Imagine awakening to horrific pain.
Now imagine the pain being coupled with a pain beyond imagining — where your memories, history and foundation once resided there is nothing but blackness. A complete and absolute void.
What would you do? I had this experience in 2002. I was 14 years old, living in rural Germany. I fell (or jumped — to this day I don’t know) from a third-story balcony onto a metal railing and landed on solid stone.
By some miracle, I survived. One vertebra shattered; another completely pulverized. Left foot severely fractured. Spinal cord damage.
But whatever my life and experiences held and whatever occurrence had brought me to that fateful moment I may never know.
This gave me a blank slate upon which I would need to create the life I would live from that moment forward. Assuming I could survive the injuries and the unfathomable pain.
I am now 31. I have few physical possessions — I can carry it all in a backpack. I live each day simply but with the kind of intensity that perhaps comes more naturally from viewing each and every day as if it were my last.
Perhaps the loss of my prior life was a gift. And perhaps the bigger gift, as I am steadily learning, is the ability to share the lessons I’ve learned with the hundreds (and perhaps thousands) of people I’ve interacted with since as a speaker, a writer, and through hundreds of conversations.
Perhaps my experiences hold some insights for you.
Take tenacity, for one thing. The extreme kind.
The key to enduring the worst of the worst is to bring your mind to an internal place of emptiness. A place separate from where all hell broke loose.
I call it the Void.
Bruce Lee called it the same thing.
Whether you know it or not, you always have an internal refuge to retreat to.
One thing about the Void: within it, there is no meaning. Nothing matters… which is why nothing can harm it. You can’t stay there forever — because to do so would be to give up on your journey. But as a refuge, a retreat, and a source of power, there is no equal.
This is why suffering breaks some and makes others. Those who grow from it have placed their conscious mind in the Void, where they are immune. Their bodies and much of their minds will suffer damage, but their true self does not. And when they return, their recovery begins. And they return with an awareness of a new inner power.
Such transformations have occurred since the dawn of our species. Today, we call it post-traumatic growth.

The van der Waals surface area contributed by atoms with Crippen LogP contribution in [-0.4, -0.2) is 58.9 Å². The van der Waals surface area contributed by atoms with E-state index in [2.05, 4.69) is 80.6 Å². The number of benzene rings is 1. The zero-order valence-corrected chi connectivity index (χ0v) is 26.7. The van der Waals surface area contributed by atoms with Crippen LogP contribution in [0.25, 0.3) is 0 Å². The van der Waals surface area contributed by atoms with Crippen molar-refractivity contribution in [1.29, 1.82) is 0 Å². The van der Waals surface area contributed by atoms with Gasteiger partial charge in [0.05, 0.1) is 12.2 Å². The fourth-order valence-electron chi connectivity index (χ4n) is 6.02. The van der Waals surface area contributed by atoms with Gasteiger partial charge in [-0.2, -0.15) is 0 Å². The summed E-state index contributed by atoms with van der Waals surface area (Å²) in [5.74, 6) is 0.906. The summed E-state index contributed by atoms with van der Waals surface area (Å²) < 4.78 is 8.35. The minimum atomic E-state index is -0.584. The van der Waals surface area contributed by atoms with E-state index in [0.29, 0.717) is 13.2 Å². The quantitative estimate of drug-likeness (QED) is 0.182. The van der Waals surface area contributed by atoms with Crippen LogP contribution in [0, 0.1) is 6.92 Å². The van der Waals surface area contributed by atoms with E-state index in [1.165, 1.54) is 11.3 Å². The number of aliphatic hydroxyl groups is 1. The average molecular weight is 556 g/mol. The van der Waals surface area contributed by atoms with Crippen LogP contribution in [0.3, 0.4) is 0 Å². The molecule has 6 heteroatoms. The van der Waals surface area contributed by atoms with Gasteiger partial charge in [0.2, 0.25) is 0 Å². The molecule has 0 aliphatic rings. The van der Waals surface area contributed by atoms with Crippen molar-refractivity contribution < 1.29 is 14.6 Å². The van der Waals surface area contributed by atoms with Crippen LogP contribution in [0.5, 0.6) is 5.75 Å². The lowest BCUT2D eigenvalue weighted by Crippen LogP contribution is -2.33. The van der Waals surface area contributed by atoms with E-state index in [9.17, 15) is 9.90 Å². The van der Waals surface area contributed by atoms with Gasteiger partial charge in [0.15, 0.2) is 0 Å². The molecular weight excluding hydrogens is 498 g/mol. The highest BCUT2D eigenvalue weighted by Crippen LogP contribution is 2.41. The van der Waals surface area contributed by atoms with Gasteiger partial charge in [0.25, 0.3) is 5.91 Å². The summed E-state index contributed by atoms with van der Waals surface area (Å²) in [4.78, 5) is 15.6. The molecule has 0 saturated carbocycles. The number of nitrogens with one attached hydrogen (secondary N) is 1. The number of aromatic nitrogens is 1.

What about those whose suffering breaks them? They remain in the real world, outside the Void. The sheer force of physical and psychological pain tears and scars their true self. It rips them apart.
Then they carry their nightmares wherever they go. And sometimes even inflict their pain on others.
You don’t need to make this mistake.
Your body may break. Even your mind may suffer damage. But if you stay in the Void until the storm clears, you will emerge not just unharmed, but transformed. You gain a new source of strength and confidence. You realize how even such horrific ordeals ultimately did not harm you.
How do you enter the Void? How do you find an internal place of rest? One way is to start with gratitude.
“Gratitude turns what we have into enough, and more.” – Melody Beattie
You can focus on what you’ve lost or on what you have. When I woke up on that hospital bed, my whole left leg was paralyzed. And the pain was beyond reckoning.
But weeks later, when the pain became easier to anticipate, I had a choice. I could either dwell on the apparent fact that I would never walk again. Or I could detach myself from the need to walk — just for a moment — and then see what could be done with what I had.
By focusing on an internal place of emptiness, I was able to feel nothing at all. Neither sadness nor joy. Tranquility. It gave me the clarity I needed to make the second choice.
And after great struggle and training, the paralysis slowly subsided. Just enough.
Seemingly impossible things start with gratitude. Because gratitude transforms what we have into enough. I did have one fully functioning leg left.
Enough to walk — a few steps, at first. Then more steps. Fast forward through hard years of trying and eventually I got to the point where I could walk indefinitely, carry heavy loads and even run. The list of things I can’t do has decreased every year since.
There is nothing very special about how I was able to do this. The secret to unreasonable tenacity is within every human mind. Hidden in plain sight.
Simply put: it’s not that enduring bad things lets you endure more bad things. Many people suffer horrendously and it never gets easier for them. They never find an inner center from which to act. Instead, the key is to bring yourself to an internal place of emptiness. Your internal origin. Because doing so makes your psyche indestructible. Knowing this, you can gain an inexhaustible source of energy and optimism.
That’s the key realization. The real world can’t touch the Void. Only you can.
When you realize how ultimately nothing can harm you — the phenomenon that is your conscious self — you will be at peace when all you have is your own mind.
You won’t need to lean on anyone else to get you through the worst.
And so you will dare to take on far greater challenges. As Marcus Aurelius would say, you will be able to observe the motions of your own mind.
True human potential lies far beyond what our culture expects of us. Your mind and body can endure and accomplish indescribably more than they ever had to.
When the world inflicts hell upon you, bring your mind to the Void. Start with a blank slate. Move on to gratitude. And then focus on what you can do.
Special thanks to Cheryl Snapp Conner, Ryan Westwood and Eliot Peper for their kind help on this article.